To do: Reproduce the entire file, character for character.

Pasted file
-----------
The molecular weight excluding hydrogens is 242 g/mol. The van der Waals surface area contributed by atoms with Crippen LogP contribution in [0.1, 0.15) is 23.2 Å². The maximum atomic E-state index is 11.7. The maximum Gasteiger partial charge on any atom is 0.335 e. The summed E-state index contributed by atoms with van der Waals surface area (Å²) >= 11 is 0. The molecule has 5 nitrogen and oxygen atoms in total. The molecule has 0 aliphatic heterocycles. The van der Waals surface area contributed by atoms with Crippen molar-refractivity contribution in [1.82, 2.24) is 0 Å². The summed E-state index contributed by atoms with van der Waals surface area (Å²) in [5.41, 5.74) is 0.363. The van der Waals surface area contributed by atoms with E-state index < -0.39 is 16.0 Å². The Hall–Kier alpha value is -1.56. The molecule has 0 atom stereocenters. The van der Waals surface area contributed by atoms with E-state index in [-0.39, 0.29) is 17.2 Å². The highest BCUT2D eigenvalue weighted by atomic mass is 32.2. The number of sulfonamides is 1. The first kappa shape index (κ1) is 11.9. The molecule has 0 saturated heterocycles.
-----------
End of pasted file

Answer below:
The molecular weight excluding hydrogens is 242 g/mol. The van der Waals surface area contributed by atoms with Crippen LogP contribution in [0.1, 0.15) is 23.2 Å². The maximum atomic E-state index is 11.7. The maximum Gasteiger partial charge on any atom is 0.335 e. The summed E-state index contributed by atoms with van der Waals surface area (Å²) >= 11 is 0. The molecule has 5 nitrogen and oxygen atoms in total. The molecule has 0 aliphatic heterocycles. The van der Waals surface area contributed by atoms with Crippen molar-refractivity contribution in [1.82, 2.24) is 0 Å². The summed E-state index contributed by atoms with van der Waals surface area (Å²) in [5.41, 5.74) is 0.363. The van der Waals surface area contributed by atoms with E-state index < -0.39 is 16.0 Å². The Hall–Kier alpha value is -1.56. The molecule has 0 atom stereocenters. The van der Waals surface area contributed by atoms with E-state index in [-0.39, 0.29) is 17.2 Å². The highest BCUT2D eigenvalue weighted by atomic mass is 32.2. The number of sulfonamides is 1. The first kappa shape index (κ1) is 11.9. The molecule has 0 saturated heterocycles.